Heritage Statement, Leicester

Border Archaeology (BA) has been commissioned to carry out a Heritage Statement (HS) regarding a planning application for the conversion of former outbuildings into serviced offices near Leicester. The results of the HS are briefly summarised thus: 

In Brief

Client: Private Individual Sector: Construction Services:

Heritage Statement

Location: Heritage Statement

Key Points

  • Recent archaeological investigations to the N of the site have revealed evidence of medieval ridge and furrow and undated features of possible earlier date (MLC 2082; MLC 2469).
  • All three buildings are considered together to represent a good surviving example of a modest mid-Victorian country house and associated estate and are collectively designated as a Locally Listed Building.

Summary

The mid to late 19th century coach house/stable block at Humberstone Park may be regarded as a heritage asset of Medium significance, due to its close association with the former mid-19th century mansion of Meadow House (now a café and nursery, immediately east of the site) and the adjoining cottage of The Lodge (built in 1876) to the northwest. 

All three buildings are considered together to represent a good surviving example of a modest mid-Victorian country house and associated estate and are collectively designated as a Locally Listed Building. This group of historic buildings also occupies a prominent position at the northern entrance to Humberstone Park, a Locally Listed municipal public park created in 1928-29 out of the former Meadow House estate.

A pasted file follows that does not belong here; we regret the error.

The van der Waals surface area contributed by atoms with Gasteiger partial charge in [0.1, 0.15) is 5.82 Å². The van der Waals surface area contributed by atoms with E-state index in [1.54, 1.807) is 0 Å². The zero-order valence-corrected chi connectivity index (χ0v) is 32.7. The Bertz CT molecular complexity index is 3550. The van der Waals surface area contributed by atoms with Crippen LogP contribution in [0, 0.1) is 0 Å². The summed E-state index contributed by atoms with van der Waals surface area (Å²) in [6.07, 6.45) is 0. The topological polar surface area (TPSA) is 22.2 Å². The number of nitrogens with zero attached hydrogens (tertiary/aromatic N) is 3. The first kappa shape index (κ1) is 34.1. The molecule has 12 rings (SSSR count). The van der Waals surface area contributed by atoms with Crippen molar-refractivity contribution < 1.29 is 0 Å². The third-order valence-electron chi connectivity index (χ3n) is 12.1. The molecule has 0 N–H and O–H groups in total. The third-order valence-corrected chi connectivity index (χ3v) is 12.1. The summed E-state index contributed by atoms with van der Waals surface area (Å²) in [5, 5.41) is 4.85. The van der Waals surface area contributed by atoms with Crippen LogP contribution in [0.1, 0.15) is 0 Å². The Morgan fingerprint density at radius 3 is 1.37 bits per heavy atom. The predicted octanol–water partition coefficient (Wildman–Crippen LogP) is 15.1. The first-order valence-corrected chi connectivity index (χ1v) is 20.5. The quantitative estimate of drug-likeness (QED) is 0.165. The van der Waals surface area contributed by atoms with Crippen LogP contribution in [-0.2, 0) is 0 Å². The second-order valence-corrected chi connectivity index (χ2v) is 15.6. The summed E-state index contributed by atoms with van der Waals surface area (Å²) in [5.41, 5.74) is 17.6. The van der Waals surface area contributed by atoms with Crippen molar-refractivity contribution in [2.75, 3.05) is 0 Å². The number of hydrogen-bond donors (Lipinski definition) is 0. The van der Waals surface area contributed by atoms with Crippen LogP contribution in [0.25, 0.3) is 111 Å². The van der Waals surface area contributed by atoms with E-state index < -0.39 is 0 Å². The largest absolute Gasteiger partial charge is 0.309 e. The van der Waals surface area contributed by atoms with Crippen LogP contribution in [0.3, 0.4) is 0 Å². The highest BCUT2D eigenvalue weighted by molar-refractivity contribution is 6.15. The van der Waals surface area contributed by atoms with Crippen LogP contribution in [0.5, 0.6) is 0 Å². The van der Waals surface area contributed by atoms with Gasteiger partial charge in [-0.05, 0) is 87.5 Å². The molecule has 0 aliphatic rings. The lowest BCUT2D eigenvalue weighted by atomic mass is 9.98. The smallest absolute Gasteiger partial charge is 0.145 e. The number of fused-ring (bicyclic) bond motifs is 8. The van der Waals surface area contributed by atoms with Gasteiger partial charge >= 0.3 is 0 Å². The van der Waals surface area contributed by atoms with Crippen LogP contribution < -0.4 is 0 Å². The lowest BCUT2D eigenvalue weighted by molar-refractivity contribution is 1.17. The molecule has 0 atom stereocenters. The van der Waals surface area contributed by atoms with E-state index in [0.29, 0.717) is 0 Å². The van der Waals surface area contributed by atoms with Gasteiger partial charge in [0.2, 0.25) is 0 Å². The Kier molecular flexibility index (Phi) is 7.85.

It is considered that the proposed conversion of the former coach-house/stable block and adjoining modern park outbuildings has potential to have a positive effect on the appearance of this group of utilitarian buildings, which are currently in a somewhat derelict, unsightly condition. In view of the fact that the coach house/stable block has already been used as park offices for some time in the recent past, as well as the utilitarian character of the adjoining ranges of modern outbuildings, it may be argued that the proposed conversion to offices would not be significantly out of character. 

The proposed alterations to the modern park outbuildings and the restoration of the windows to the single storey range attached to the coach house are considered to have a neutral impact in heritage terms. It should be noted that the single storey range has already been subject to considerable refurbishment and rebuilding. 

However, it may be argued that the removal of the broad double-door entrance to the two-storey coach house, together with the hayloft door and hoist, for the insertion of new windows would detract from the historic character of this specific structure. It is therefore respectfully suggested that these historically important features should be retained and incorporated into the design of the new offices, if at all possible. 

Results

Conclusion: It is considered that the proposed conversion of the outbuildings at Humberstone Park can be broadly supported in heritage terms, subject to retention of the double-door entrance, the hayloft door and hoist in the coach house/stable block.